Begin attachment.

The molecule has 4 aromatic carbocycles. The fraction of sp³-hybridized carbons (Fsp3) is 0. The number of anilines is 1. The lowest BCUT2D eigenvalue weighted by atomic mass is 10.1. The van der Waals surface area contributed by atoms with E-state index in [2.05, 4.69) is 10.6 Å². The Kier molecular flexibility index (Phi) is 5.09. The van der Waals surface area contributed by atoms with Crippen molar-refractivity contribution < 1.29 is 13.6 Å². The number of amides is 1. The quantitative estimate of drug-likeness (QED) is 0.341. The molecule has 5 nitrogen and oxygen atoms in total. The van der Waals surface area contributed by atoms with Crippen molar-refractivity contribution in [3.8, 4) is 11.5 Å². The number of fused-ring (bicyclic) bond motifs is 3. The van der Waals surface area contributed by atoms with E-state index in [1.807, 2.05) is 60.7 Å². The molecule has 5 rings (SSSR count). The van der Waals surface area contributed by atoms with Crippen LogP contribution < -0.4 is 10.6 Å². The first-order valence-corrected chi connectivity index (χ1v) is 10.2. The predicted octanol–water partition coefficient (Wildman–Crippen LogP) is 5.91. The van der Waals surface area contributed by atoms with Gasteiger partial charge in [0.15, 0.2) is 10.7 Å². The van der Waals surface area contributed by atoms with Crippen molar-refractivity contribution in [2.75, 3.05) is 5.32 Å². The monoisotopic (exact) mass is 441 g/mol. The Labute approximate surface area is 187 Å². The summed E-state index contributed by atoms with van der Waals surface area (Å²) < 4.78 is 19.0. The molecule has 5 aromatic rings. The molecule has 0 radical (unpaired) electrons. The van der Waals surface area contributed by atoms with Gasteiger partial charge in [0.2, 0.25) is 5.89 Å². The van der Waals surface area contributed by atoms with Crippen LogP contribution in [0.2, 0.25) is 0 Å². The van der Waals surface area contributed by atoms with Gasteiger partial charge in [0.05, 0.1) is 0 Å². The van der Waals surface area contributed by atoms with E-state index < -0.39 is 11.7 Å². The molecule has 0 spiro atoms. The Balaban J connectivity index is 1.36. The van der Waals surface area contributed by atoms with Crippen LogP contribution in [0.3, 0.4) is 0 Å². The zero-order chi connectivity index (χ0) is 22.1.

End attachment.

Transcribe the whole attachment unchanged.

The molecule has 4 aromatic carbocycles. The fraction of sp³-hybridized carbons (Fsp3) is 0. The number of anilines is 1. The lowest BCUT2D eigenvalue weighted by atomic mass is 10.1. The van der Waals surface area contributed by atoms with E-state index in [2.05, 4.69) is 10.6 Å². The Kier molecular flexibility index (Phi) is 5.09. The van der Waals surface area contributed by atoms with Crippen molar-refractivity contribution < 1.29 is 13.6 Å². The number of amides is 1. The quantitative estimate of drug-likeness (QED) is 0.341. The molecule has 5 nitrogen and oxygen atoms in total. The van der Waals surface area contributed by atoms with Crippen molar-refractivity contribution in [3.8, 4) is 11.5 Å². The number of fused-ring (bicyclic) bond motifs is 3. The van der Waals surface area contributed by atoms with E-state index in [1.807, 2.05) is 60.7 Å². The molecule has 5 rings (SSSR count). The van der Waals surface area contributed by atoms with Crippen LogP contribution < -0.4 is 10.6 Å². The first-order valence-corrected chi connectivity index (χ1v) is 10.2. The predicted octanol–water partition coefficient (Wildman–Crippen LogP) is 5.91. The van der Waals surface area contributed by atoms with Gasteiger partial charge in [0.15, 0.2) is 10.7 Å². The van der Waals surface area contributed by atoms with Crippen molar-refractivity contribution in [2.75, 3.05) is 5.32 Å². The monoisotopic (exact) mass is 441 g/mol. The Labute approximate surface area is 187 Å². The summed E-state index contributed by atoms with van der Waals surface area (Å²) < 4.78 is 19.0. The molecule has 5 aromatic rings. The molecule has 0 radical (unpaired) electrons. The van der Waals surface area contributed by atoms with Gasteiger partial charge in [0.2, 0.25) is 5.89 Å². The van der Waals surface area contributed by atoms with Crippen LogP contribution in [0.2, 0.25) is 0 Å². The van der Waals surface area contributed by atoms with Gasteiger partial charge in [0.05, 0.1) is 0 Å². The van der Waals surface area contributed by atoms with E-state index < -0.39 is 11.7 Å². The molecule has 0 spiro atoms. The Balaban J connectivity index is 1.36. The van der Waals surface area contributed by atoms with Crippen LogP contribution in [0.3, 0.4) is 0 Å². The zero-order chi connectivity index (χ0) is 22.1.